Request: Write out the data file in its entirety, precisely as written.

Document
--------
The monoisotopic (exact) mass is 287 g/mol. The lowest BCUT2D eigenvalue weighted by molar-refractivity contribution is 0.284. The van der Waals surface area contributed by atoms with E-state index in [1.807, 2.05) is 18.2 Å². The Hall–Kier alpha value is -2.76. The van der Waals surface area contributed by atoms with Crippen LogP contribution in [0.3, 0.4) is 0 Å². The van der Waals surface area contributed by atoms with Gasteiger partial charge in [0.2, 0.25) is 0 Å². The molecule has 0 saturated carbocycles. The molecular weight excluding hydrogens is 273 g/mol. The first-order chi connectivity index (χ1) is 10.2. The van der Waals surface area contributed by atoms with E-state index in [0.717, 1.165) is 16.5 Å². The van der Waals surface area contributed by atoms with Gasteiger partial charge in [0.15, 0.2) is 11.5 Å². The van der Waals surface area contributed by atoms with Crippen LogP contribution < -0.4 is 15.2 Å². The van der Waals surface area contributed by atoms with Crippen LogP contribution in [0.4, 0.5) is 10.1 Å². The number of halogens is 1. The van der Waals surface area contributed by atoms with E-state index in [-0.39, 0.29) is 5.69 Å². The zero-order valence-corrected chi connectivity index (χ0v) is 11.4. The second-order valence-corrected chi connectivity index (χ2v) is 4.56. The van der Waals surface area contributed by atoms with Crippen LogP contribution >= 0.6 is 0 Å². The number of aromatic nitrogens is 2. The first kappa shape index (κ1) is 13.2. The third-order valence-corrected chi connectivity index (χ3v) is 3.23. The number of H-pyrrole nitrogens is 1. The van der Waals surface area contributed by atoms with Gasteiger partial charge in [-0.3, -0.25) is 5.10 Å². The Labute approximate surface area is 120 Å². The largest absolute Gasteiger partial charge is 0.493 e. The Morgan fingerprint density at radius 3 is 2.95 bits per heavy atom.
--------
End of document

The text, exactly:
The monoisotopic (exact) mass is 287 g/mol. The lowest BCUT2D eigenvalue weighted by molar-refractivity contribution is 0.284. The van der Waals surface area contributed by atoms with E-state index in [1.807, 2.05) is 18.2 Å². The Hall–Kier alpha value is -2.76. The van der Waals surface area contributed by atoms with Crippen LogP contribution in [0.3, 0.4) is 0 Å². The van der Waals surface area contributed by atoms with Gasteiger partial charge in [0.2, 0.25) is 0 Å². The molecule has 0 saturated carbocycles. The molecular weight excluding hydrogens is 273 g/mol. The first-order chi connectivity index (χ1) is 10.2. The van der Waals surface area contributed by atoms with E-state index in [0.717, 1.165) is 16.5 Å². The van der Waals surface area contributed by atoms with Gasteiger partial charge in [0.15, 0.2) is 11.5 Å². The van der Waals surface area contributed by atoms with Crippen LogP contribution < -0.4 is 15.2 Å². The van der Waals surface area contributed by atoms with Crippen LogP contribution in [0.4, 0.5) is 10.1 Å². The number of halogens is 1. The van der Waals surface area contributed by atoms with E-state index in [-0.39, 0.29) is 5.69 Å². The zero-order valence-corrected chi connectivity index (χ0v) is 11.4. The second-order valence-corrected chi connectivity index (χ2v) is 4.56. The van der Waals surface area contributed by atoms with Crippen LogP contribution >= 0.6 is 0 Å². The number of aromatic nitrogens is 2. The first kappa shape index (κ1) is 13.2. The third-order valence-corrected chi connectivity index (χ3v) is 3.23. The number of H-pyrrole nitrogens is 1. The van der Waals surface area contributed by atoms with Gasteiger partial charge in [-0.3, -0.25) is 5.10 Å². The Labute approximate surface area is 120 Å². The largest absolute Gasteiger partial charge is 0.493 e. The Morgan fingerprint density at radius 3 is 2.95 bits per heavy atom.